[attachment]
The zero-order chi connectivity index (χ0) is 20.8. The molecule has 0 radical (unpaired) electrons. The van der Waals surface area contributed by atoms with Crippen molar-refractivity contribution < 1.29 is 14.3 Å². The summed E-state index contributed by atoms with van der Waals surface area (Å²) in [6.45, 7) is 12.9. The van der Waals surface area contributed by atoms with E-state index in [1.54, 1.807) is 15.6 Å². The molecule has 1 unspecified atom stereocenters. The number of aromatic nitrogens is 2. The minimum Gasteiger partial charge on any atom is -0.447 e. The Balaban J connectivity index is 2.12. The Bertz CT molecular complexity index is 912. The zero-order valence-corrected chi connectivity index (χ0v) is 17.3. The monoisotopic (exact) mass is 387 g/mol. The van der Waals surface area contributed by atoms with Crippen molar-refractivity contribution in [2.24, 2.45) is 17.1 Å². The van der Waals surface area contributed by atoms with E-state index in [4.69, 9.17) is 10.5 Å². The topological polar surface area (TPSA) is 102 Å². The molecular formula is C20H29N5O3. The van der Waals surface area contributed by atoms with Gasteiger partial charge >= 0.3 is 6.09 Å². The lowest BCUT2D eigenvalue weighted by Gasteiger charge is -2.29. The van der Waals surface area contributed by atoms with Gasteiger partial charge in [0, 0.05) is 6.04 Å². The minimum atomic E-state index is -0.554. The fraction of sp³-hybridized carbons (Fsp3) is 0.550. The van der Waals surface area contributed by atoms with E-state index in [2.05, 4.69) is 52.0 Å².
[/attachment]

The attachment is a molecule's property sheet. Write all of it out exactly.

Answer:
The zero-order chi connectivity index (χ0) is 20.8. The molecule has 0 radical (unpaired) electrons. The van der Waals surface area contributed by atoms with Crippen molar-refractivity contribution < 1.29 is 14.3 Å². The summed E-state index contributed by atoms with van der Waals surface area (Å²) in [6.45, 7) is 12.9. The van der Waals surface area contributed by atoms with E-state index in [1.54, 1.807) is 15.6 Å². The molecule has 1 unspecified atom stereocenters. The number of aromatic nitrogens is 2. The minimum Gasteiger partial charge on any atom is -0.447 e. The Balaban J connectivity index is 2.12. The Bertz CT molecular complexity index is 912. The zero-order valence-corrected chi connectivity index (χ0v) is 17.3. The monoisotopic (exact) mass is 387 g/mol. The van der Waals surface area contributed by atoms with Crippen molar-refractivity contribution in [2.24, 2.45) is 17.1 Å². The van der Waals surface area contributed by atoms with E-state index in [4.69, 9.17) is 10.5 Å². The topological polar surface area (TPSA) is 102 Å². The molecular formula is C20H29N5O3. The van der Waals surface area contributed by atoms with Gasteiger partial charge >= 0.3 is 6.09 Å². The lowest BCUT2D eigenvalue weighted by Gasteiger charge is -2.29. The van der Waals surface area contributed by atoms with Gasteiger partial charge in [0, 0.05) is 6.04 Å². The minimum atomic E-state index is -0.554. The fraction of sp³-hybridized carbons (Fsp3) is 0.550. The van der Waals surface area contributed by atoms with E-state index in [2.05, 4.69) is 52.0 Å².